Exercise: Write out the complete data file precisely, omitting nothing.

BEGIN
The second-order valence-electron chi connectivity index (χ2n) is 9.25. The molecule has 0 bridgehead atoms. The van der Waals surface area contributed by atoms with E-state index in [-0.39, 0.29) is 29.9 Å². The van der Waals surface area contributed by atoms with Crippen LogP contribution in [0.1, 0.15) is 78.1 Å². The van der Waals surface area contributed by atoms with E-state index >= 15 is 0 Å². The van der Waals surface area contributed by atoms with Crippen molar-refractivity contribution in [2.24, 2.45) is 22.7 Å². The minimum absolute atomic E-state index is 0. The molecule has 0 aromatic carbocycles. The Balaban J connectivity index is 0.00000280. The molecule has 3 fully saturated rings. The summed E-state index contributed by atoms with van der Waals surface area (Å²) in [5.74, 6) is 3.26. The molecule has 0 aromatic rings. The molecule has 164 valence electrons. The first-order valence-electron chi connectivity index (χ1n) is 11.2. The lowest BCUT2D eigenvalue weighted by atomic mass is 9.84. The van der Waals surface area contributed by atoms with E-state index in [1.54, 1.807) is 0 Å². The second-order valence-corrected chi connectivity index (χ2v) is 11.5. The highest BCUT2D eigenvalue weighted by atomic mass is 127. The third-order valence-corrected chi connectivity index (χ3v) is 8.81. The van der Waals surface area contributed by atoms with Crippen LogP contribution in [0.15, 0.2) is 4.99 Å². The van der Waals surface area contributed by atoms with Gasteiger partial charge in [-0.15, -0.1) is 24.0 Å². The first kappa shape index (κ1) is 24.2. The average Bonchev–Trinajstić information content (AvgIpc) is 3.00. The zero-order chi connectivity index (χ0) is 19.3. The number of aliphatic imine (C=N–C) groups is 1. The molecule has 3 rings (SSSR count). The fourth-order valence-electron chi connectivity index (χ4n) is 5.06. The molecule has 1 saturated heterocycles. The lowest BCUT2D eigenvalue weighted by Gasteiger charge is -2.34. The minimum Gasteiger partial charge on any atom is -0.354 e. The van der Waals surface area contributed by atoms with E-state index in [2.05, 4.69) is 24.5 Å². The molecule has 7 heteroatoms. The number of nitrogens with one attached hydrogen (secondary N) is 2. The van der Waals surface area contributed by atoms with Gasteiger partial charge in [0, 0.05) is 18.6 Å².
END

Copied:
The second-order valence-electron chi connectivity index (χ2n) is 9.25. The molecule has 0 bridgehead atoms. The van der Waals surface area contributed by atoms with E-state index in [-0.39, 0.29) is 29.9 Å². The van der Waals surface area contributed by atoms with Crippen LogP contribution in [0.1, 0.15) is 78.1 Å². The van der Waals surface area contributed by atoms with E-state index >= 15 is 0 Å². The van der Waals surface area contributed by atoms with Crippen molar-refractivity contribution in [2.24, 2.45) is 22.7 Å². The minimum absolute atomic E-state index is 0. The molecule has 0 aromatic carbocycles. The Balaban J connectivity index is 0.00000280. The molecule has 3 fully saturated rings. The summed E-state index contributed by atoms with van der Waals surface area (Å²) in [5.74, 6) is 3.26. The molecule has 0 aromatic rings. The molecule has 164 valence electrons. The first-order valence-electron chi connectivity index (χ1n) is 11.2. The lowest BCUT2D eigenvalue weighted by atomic mass is 9.84. The van der Waals surface area contributed by atoms with E-state index in [1.54, 1.807) is 0 Å². The second-order valence-corrected chi connectivity index (χ2v) is 11.5. The highest BCUT2D eigenvalue weighted by atomic mass is 127. The third-order valence-corrected chi connectivity index (χ3v) is 8.81. The van der Waals surface area contributed by atoms with Crippen LogP contribution in [0.15, 0.2) is 4.99 Å². The van der Waals surface area contributed by atoms with Gasteiger partial charge in [-0.15, -0.1) is 24.0 Å². The first kappa shape index (κ1) is 24.2. The average Bonchev–Trinajstić information content (AvgIpc) is 3.00. The zero-order chi connectivity index (χ0) is 19.3. The number of aliphatic imine (C=N–C) groups is 1. The molecule has 3 rings (SSSR count). The fourth-order valence-electron chi connectivity index (χ4n) is 5.06. The molecule has 1 saturated heterocycles. The lowest BCUT2D eigenvalue weighted by Gasteiger charge is -2.34. The minimum Gasteiger partial charge on any atom is -0.354 e. The van der Waals surface area contributed by atoms with E-state index in [2.05, 4.69) is 24.5 Å². The molecule has 7 heteroatoms. The number of nitrogens with one attached hydrogen (secondary N) is 2. The van der Waals surface area contributed by atoms with Gasteiger partial charge in [0, 0.05) is 18.6 Å².